I use a cuff ring dry glove system by Blue Point-which is no longer available, but is very similar to the Si-Tech system.

Couple of points though-get your Drysuit repairer to fit an extra set of wrist seal to your suit. This allows you to have an interior seal in the event of a leak, as a well as the outer seal that fits into the cuff rings.

I would avoid any dry glove made of neoprene for much the same reason that I would avoid the suits made of it! Relatively stiff, insensitive and for little or no actual thermal benefit. I have seen the DUI neoprene version, and a good friend has used them , and ending up binning them they were so bad!

Zip seals are a pain for gloves-you cannot remove/replace them at the surface to check personal/camera gear, and you have no optons on limiting floods if the glove gets holed.

The gloves supplied with SI tech tend to have a loose liner-although this dries fast, it is a pain to get the gloves on with, and make the whole system less dextrous. Ideally replace them with work gloves that have a built in fleecy thermal layer attached to the glove. You can replace the actual glove and retain the rings with Si Techs again you woud need a whole new pair from DUI.

Rereading the above, it sound a a bit dogmatic-sorry-just my findings from the past few years!

All the best

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#8 jcclink

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Posted 16 March 2009 - 06:44 PM

Something else to consider. Dry gloves but also wrist seals. If you get a glove leak it won't be open to the whole suit. To vent the gloves run a small piece of tubing under the wrist seal. No personal experience with this (a neoprene glove guy = burr) but know several others that like this system. Someone in a cold water group always seems to get a dry glove leak. This will help minimize the damage.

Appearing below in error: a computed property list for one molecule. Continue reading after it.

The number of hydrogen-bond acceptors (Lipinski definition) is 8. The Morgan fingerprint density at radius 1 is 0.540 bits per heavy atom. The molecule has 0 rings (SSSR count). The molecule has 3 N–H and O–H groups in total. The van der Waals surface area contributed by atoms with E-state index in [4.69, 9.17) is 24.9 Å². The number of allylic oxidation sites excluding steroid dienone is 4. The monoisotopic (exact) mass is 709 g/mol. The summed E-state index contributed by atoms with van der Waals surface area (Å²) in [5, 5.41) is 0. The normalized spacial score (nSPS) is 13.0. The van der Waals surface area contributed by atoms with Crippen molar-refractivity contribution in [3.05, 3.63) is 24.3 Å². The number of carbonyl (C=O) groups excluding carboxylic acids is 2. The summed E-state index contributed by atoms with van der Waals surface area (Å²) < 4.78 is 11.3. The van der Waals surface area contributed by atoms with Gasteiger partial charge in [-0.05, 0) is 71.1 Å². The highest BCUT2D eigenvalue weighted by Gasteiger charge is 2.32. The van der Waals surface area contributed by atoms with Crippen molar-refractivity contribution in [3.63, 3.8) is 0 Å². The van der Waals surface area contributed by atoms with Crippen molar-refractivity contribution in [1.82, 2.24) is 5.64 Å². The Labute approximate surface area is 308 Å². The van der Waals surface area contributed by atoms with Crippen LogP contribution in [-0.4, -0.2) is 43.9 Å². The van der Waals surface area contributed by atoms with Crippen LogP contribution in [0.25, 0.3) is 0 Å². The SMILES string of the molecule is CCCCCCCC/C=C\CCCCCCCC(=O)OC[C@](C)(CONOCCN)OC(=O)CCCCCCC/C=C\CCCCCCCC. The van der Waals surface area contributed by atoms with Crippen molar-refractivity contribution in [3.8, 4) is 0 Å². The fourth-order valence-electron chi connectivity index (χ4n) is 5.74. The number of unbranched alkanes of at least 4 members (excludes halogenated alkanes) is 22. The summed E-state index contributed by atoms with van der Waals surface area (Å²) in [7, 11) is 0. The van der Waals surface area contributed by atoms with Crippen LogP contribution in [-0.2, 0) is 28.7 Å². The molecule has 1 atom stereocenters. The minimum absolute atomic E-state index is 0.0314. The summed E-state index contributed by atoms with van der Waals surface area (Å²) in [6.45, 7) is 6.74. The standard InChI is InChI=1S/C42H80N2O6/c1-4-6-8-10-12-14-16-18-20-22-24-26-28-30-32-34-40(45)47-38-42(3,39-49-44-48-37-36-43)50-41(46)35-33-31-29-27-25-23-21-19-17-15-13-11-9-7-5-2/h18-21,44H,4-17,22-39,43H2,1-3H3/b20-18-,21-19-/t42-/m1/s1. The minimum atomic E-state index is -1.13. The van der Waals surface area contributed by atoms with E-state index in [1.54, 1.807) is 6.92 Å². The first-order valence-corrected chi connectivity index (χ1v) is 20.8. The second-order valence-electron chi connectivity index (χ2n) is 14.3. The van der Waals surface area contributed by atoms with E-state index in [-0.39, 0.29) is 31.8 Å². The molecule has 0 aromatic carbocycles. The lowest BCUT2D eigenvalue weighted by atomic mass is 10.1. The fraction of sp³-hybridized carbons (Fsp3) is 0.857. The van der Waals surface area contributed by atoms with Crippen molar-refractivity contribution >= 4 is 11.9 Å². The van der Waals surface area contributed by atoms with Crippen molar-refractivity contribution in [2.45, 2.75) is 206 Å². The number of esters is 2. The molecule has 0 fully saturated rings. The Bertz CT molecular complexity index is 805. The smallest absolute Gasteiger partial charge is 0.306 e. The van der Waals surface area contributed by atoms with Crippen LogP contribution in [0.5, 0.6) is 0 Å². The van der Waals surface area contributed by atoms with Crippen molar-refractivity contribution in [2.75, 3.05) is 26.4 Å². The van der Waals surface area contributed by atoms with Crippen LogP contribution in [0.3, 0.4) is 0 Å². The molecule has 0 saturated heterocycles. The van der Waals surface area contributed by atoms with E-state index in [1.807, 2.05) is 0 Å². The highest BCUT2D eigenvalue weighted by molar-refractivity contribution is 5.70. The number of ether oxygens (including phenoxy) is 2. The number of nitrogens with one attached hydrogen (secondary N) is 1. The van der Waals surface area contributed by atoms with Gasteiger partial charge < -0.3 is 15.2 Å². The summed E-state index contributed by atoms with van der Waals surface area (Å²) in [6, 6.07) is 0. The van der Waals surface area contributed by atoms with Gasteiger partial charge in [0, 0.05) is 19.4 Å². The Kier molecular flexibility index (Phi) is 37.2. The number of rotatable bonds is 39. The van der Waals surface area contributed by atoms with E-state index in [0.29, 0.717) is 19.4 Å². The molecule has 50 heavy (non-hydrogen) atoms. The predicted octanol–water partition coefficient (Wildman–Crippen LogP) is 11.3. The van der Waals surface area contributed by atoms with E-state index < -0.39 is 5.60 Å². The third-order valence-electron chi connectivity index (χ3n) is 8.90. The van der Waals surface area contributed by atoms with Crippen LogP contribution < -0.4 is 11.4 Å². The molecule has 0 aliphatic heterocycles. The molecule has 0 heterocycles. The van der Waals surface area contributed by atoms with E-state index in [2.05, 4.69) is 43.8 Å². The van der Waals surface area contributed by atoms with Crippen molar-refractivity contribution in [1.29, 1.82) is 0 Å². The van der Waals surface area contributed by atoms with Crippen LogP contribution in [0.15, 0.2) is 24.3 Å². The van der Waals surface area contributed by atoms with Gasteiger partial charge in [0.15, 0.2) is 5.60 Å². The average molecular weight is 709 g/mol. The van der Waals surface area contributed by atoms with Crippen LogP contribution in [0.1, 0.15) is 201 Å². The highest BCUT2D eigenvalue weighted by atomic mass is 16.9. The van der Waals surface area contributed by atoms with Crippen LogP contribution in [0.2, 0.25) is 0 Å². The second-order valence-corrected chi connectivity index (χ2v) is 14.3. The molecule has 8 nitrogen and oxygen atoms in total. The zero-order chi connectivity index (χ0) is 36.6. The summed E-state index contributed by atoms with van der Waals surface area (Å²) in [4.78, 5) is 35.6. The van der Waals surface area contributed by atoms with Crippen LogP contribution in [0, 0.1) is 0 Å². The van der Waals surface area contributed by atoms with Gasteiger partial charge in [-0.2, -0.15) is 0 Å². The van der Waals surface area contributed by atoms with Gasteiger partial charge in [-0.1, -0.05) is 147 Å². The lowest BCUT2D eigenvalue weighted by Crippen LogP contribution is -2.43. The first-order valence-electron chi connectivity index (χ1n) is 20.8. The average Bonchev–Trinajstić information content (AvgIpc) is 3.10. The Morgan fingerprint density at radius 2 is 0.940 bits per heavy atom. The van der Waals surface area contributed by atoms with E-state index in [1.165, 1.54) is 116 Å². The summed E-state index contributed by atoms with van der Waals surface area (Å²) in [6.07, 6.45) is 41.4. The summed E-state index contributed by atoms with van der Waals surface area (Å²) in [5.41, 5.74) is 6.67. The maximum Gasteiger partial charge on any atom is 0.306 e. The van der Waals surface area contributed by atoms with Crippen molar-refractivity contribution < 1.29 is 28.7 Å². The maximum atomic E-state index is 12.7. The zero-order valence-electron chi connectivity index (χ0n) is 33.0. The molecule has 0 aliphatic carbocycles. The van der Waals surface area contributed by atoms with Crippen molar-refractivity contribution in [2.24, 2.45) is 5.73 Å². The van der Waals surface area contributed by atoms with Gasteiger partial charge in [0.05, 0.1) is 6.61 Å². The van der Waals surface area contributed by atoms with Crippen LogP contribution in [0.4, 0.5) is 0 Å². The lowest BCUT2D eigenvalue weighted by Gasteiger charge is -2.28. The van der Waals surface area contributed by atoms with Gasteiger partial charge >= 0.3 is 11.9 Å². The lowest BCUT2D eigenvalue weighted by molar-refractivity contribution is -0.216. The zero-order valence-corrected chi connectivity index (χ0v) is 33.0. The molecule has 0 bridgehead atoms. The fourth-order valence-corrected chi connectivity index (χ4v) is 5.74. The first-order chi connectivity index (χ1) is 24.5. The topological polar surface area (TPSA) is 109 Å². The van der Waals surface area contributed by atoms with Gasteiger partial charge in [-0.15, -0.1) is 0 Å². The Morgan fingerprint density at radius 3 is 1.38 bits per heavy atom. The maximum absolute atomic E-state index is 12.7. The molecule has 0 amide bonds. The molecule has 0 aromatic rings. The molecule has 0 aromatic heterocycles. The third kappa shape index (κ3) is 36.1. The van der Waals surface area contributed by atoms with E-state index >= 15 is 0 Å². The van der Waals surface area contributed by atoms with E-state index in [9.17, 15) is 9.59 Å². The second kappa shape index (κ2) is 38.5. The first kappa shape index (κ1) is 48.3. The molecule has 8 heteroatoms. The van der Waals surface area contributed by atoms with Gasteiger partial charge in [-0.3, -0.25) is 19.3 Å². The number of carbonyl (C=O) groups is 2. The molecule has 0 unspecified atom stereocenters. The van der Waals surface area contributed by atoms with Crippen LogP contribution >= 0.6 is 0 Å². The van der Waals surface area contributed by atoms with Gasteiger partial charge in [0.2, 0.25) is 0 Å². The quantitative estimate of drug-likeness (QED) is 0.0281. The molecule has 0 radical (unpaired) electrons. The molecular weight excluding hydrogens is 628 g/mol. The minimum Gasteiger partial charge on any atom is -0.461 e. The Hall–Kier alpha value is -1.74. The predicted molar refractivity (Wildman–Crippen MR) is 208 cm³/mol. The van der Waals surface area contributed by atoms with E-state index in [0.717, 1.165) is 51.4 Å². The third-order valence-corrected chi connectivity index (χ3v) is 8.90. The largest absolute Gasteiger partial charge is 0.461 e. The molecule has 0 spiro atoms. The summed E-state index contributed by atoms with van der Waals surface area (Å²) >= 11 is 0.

Edited by jcclink, 16 March 2009 - 06:46 PM.

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#9 davephdv

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Posted 16 March 2009 - 07:40 PM

Before I went to Alaska two years ago the Si-tech system was recommend. It is a great system and close to fool proof. Leave the wrist seal so you have protection incase the glove leaks.

Much better than the diving concepts system I used before.
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#10 karant

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Posted 16 March 2009 - 11:08 PM

I used to use the Diving Concepts ring system for drygloves, what a PITA to install....only completed after the proper combination of swear words to get the rings to cooperate, resulting in sore fingers for days.

I have just installed the DUI SI-Tech system, and give them two thumbs up, especially for ease of installation. I am still trying to figure out the best liners for my tiny paws.

On a side note, I attempted 5mm wetgloves before I installed the SI-Tech rings on my new latex wrist seals, what a disaster! My fingers were numb for hours after the dive, which is the reason I started wearing drygloves years ago when I started cold water diving. Also, I had zero control over my camera, Nikon D200 with Aquatica housing and Ikelite DS-125 strobes. The water temp is at 45 degrees in Puget Sound, and probably even colder in Alaska.

Good Luck,
Kathryn

#11 Ryan

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Posted 17 March 2009 - 05:56 AM

The OS Systems Rings do preserve the wrist seal. They are also lower profile than Si-Tech, and are easier in my opinion to attach after getting geared up.

I actually was able to assemble the OS Systems ring on a Zip Seal, leaving me with field repair ability and warm hands. It took a long time to do, though.